Hold the phone: Prolonged cell use can trigger allergic reaction, as can body piercing, tattoos and cosmetics
Chatting endlessly on your cell phone can lead to an allergic reaction to the nickel in your phone, according to allergists. From cosmetics to jewelry, body piercings to tattoos, allergies can lurk in unlikely places, allergists say.
Nov. 21, 2010 — Chatting endlessly on your cell phone can lead to an allergic reaction to the nickel in your phone, according to allergists at the annual meeting of the American College of Allergy, Asthma and Immunology (ACAAI) in Phoenix, Nov. 11-16. From cosmetics to jewelry, body piercings to tattoos, allergies can lurk in unlikely places, allergists say.
“Increased use of cell phones with unlimited usage plans has led to more prolonged exposure to the nickel in phones,” said allergist Luz Fonacier, MD, ACAAI Fellow. “Patients come in with dry, itchy patches on their cheeks, jaw lines and ears and have no idea what is causing their allergic reaction.”
Nickel is one of the most common contact allergens, and affects up to 17 percent of women and 3 percent of men. Contact with objects containing nickel, such as keys, coins and paper clips are generally brief, so the nickel allergy may not occur on the area of contact. However, even in these brief encounters, nickel can be transferred from fingers to the face and cause eyelid irritation. The risk is increased by frequent, prolonged exposure to nickel-containing objects, such as cell phones, jewelry, watches, and eyeglass frames.
“Allergists are seeing increasing numbers of nickel allergy among patients,” said Dr. Fonacier. “Some researchers suggest that there should be more nickel regulation in the U.S. like there is in some European countries.”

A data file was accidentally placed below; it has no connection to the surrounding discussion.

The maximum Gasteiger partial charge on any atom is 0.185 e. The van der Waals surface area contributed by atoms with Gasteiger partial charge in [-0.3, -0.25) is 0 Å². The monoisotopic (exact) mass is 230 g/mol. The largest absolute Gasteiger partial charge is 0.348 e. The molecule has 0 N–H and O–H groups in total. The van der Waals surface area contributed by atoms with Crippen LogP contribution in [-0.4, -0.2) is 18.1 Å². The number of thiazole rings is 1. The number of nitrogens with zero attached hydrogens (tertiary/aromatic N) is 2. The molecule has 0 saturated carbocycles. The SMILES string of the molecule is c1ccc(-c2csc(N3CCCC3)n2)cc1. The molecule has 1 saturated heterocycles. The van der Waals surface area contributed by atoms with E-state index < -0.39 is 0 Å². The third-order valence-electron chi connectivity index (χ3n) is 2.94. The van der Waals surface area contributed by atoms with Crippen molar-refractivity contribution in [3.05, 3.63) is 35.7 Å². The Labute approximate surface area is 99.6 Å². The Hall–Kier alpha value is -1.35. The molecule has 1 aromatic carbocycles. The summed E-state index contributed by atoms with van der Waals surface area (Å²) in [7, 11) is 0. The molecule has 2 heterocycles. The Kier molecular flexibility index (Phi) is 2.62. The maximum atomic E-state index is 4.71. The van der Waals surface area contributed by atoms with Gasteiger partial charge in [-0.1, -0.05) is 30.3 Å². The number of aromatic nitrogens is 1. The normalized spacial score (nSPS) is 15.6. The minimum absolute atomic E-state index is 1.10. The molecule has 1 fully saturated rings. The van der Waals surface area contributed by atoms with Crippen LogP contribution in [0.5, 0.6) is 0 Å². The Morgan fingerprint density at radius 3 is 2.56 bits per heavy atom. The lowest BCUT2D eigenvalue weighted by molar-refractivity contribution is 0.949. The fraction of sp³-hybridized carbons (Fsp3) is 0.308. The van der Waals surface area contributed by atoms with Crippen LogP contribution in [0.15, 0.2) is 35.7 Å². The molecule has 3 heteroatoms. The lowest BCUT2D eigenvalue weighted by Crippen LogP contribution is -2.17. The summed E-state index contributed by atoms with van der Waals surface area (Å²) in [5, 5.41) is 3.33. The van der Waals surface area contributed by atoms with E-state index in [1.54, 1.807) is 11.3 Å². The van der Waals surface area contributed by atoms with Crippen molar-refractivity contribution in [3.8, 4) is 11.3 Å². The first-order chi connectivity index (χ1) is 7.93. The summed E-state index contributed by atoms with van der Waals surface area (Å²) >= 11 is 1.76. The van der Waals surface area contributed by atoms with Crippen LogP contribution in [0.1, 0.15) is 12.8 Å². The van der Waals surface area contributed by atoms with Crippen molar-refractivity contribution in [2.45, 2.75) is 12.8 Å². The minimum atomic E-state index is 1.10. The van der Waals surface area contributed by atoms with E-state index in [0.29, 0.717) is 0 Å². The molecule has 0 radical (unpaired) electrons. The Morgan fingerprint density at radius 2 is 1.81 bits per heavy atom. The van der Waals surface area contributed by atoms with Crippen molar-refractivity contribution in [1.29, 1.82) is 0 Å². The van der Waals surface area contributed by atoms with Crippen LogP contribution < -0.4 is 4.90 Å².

Symptoms include redness, swelling, itching, eczema, blistering, skin lesions and sometimes oozing and scarring. Avoidance of direct skin contact is the best solution. For cell phones, try using a plastic film cover, a wireless ear piece, or switching to a phone that does not contain metal on surfaces that contact the skin, suggests Dr. Fonacier. However, identifying the allergen and avoiding it is the only long term solution.
Body Piercings & Tattoos
You can also have an allergic reaction to your body art (piercing and tattoos). Twenty-four percent of people 18 to 50 years old have tattoos and 14 percent have body piercings.
“Allergic reactions from tattoos come mainly from the pigments used to color the dye,” said Dr. Fonacier. “The issue with body piercing goes back to the increasing prevalence of nickel allergies. Some researchers suggest we delay introduction of ear piercing until children are older than 10 years.”
“It’s well known that our everyday cosmetic products contain many substances that cause allergies,” said Dr. Fonacier. “Although the cosmetic industry is one of the largest in the world, it is not highly regulated in the U.S. The average person uses 12 personal products a day. Those 12 products may contain up to 168 chemicals, many of which can be an irritant or a substance that causes an allergic reaction.”
Nearly 22 percent of everyone patch tested for allergies react to chemicals in cosmetics, according to Dr. Fonacier. Fragrance and preservatives contained in cosmetics cause the most allergic reactions. Common allergy symptoms from cosmetics include: redness, itching, crusting, swelling, blistering, dryness, scaliness and thickening of the skin.
Those who suspect they have allergies to cosmetics, tattoos or nickel should be tested by an allergist — a doctor who is an expert in diagnosing and treating allergies and asthma.